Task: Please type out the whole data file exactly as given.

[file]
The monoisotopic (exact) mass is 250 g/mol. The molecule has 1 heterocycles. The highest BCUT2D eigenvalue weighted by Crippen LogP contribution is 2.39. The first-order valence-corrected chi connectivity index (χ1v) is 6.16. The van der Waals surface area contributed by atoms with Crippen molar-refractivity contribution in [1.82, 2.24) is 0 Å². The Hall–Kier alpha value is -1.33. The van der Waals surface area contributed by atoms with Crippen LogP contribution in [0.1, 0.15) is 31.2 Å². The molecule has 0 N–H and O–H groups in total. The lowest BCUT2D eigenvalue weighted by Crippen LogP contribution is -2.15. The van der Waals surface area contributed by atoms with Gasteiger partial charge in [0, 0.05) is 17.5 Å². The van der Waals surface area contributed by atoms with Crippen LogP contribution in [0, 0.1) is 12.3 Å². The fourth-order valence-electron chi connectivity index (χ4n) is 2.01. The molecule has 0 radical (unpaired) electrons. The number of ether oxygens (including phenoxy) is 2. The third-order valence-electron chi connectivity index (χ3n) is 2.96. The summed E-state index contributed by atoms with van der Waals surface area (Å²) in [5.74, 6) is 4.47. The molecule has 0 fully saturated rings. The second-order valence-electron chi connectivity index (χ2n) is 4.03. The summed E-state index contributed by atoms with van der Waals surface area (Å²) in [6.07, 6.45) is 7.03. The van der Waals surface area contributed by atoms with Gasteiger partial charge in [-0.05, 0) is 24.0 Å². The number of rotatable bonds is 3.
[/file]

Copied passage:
The monoisotopic (exact) mass is 250 g/mol. The molecule has 1 heterocycles. The highest BCUT2D eigenvalue weighted by Crippen LogP contribution is 2.39. The first-order valence-corrected chi connectivity index (χ1v) is 6.16. The van der Waals surface area contributed by atoms with Crippen molar-refractivity contribution in [1.82, 2.24) is 0 Å². The Hall–Kier alpha value is -1.33. The van der Waals surface area contributed by atoms with Crippen LogP contribution in [0.1, 0.15) is 31.2 Å². The molecule has 0 N–H and O–H groups in total. The lowest BCUT2D eigenvalue weighted by Crippen LogP contribution is -2.15. The van der Waals surface area contributed by atoms with Gasteiger partial charge in [0, 0.05) is 17.5 Å². The van der Waals surface area contributed by atoms with Crippen LogP contribution in [0, 0.1) is 12.3 Å². The fourth-order valence-electron chi connectivity index (χ4n) is 2.01. The molecule has 0 radical (unpaired) electrons. The number of ether oxygens (including phenoxy) is 2. The third-order valence-electron chi connectivity index (χ3n) is 2.96. The summed E-state index contributed by atoms with van der Waals surface area (Å²) in [5.74, 6) is 4.47. The molecule has 0 fully saturated rings. The second-order valence-electron chi connectivity index (χ2n) is 4.03. The summed E-state index contributed by atoms with van der Waals surface area (Å²) in [6.07, 6.45) is 7.03. The van der Waals surface area contributed by atoms with Gasteiger partial charge in [-0.05, 0) is 24.0 Å². The number of rotatable bonds is 3.